Taxation

Federal Tax Law Compliance for Cannabis Businesses: Section 280E (I)

By Emily Burns, Offit Kurman

In 1961, the United States Supreme Court held that even income generated from illegal activity is subject to federal taxation, which means cannabis businesses must pay federal income taxes, just like federally-legal businesses. However, because the possession, manufacture, and distribution of marihuana [1] remains illegal under federal law, cannabis businesses are subject to unique tax rules. This is the first of two blog posts covering the unique tax law restrictions applicable to businesses operating in the cannabis industry.

As mentioned above, cannabis businesses pay federal income tax, even though the sale of cannabis remains illegal under federal law. However, The IRS Tax Code treats cannabis businesses differently from other businesses that are legal under federal law. Specifically, Section 280E of the IRS Tax Code prevents cannabis businesses from deducting “ordinary and necessary business expenses” for purposes of determining gross taxable income. To be clear, Section 280E is not specific to the cannabis industry, but prevents tax deductions for any trade or business that consists of trafficking in controlled substances. Thus, while a federally-legal business can deduct ordinary and necessary business expenses like advertising, bank fees, meals and entertainment, general employee wages, rent, office supplies, payroll etc., pursuant to Section 162 of the IRS Tax Code, a business that sells, grows, or produces cannabis cannot take advantage of this corporate tax deduction.

While cannabis businesses generally cannot deduct business expenses from their gross income, they may exclude “Costs of Goods Sold” (“COGS”). COGS includes direct expenses for the production of goods, meaning things like seeds, plants, packaging, and labor related to the growing and maintenance of cannabis plants. In 2012, the U.S. Tax Court held that COGS for a cannabis grower included: (1) the price paid for marijuana; (2) labor costs related to growing the marijuana; and (3) the cost of incidental materials and supplies. The IRS Office of Chief Counsel has offered a more expansive view of the COGS deduction, allowing cannabis producers to deduct wages, rents, and repair expenses attributable to production activities. However, deductions are not allowed for wages, rents, and repair expenses related to general business and/or marketing activities. For cannabis retailers, COGS is limited to the invoice price of purchased cannabis (less any discounts), and transportation or other costs necessary to gain possession of the cannabis inventory.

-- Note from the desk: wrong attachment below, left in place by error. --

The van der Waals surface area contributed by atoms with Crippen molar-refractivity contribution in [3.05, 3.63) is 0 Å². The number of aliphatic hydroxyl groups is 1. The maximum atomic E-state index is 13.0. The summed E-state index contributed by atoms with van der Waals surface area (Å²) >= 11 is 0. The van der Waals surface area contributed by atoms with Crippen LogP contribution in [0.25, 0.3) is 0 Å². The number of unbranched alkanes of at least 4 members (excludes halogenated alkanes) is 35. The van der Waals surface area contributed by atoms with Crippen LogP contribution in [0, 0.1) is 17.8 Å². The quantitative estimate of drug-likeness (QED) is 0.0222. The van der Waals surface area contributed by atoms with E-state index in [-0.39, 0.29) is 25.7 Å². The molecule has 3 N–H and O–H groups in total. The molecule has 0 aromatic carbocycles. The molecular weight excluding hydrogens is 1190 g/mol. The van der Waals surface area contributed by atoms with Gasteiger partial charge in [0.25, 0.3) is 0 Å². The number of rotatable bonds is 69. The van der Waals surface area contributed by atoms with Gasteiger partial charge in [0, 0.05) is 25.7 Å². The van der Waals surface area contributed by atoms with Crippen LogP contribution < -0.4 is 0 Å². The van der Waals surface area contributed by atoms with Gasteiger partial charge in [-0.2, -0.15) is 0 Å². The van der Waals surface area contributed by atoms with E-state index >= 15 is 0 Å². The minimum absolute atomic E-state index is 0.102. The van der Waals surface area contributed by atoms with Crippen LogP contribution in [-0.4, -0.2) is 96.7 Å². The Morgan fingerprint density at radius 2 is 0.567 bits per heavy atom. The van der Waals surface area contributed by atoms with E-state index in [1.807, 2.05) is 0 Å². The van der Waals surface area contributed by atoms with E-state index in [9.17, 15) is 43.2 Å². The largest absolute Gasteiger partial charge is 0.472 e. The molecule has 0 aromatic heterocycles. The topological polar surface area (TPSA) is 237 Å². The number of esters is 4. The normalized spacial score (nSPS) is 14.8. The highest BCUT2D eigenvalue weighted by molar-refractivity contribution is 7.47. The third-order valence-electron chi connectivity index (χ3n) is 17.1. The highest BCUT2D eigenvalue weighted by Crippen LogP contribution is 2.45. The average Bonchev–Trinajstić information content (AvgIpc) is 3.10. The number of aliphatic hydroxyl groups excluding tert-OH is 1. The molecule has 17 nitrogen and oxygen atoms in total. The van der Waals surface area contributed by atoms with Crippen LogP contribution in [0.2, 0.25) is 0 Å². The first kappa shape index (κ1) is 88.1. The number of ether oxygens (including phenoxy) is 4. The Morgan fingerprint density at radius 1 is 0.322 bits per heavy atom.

Cannabis businesses often pay an effective federal income tax rate of about 70%, compared to the typical corporate tax rate of about 30% for federally-legal businesses, so the IRS is quick to scrutinize cannabis company tax returns. In order to ensure a favorable outcome in the event of an IRS audit, cannabis businesses must remain transparent regarding business operations and tax methodologies. Given that cannabis businesses are significantly more likely to face an IRS audit, the importance of remaining in good standing with the IRS cannot be overemphasized.
Sources:
The Controlled Substances Act uses the term “marihuana.”
26 U.S.C. § 280E.
Olive v. C.I.R. 139 T.C. 19 (2012).
Chief Counsel Advice (CCA), 201504011.


Emily Burns

Emily Burns

Offit Kurman, Baltimore, United States
T: +1 410.209.6454
E: This email address is being protected from spambots. You need JavaScript enabled to view it.; W: http://www.offitkurman.com

Ms. Burns is an expert in the complex legal issues presented by conflicting federal-state marijuana laws and is involved in marijuana policy reform efforts at the federal level. By incorporating her knowledge of marijuana policy with her understanding of the legal and regulatory environment, Ms. Burns is able to anticipate and identify potential legal concerns ex-ante.
 


Published: March 2018 l Photo: Iriana Shiyan - Fotolia.com

 

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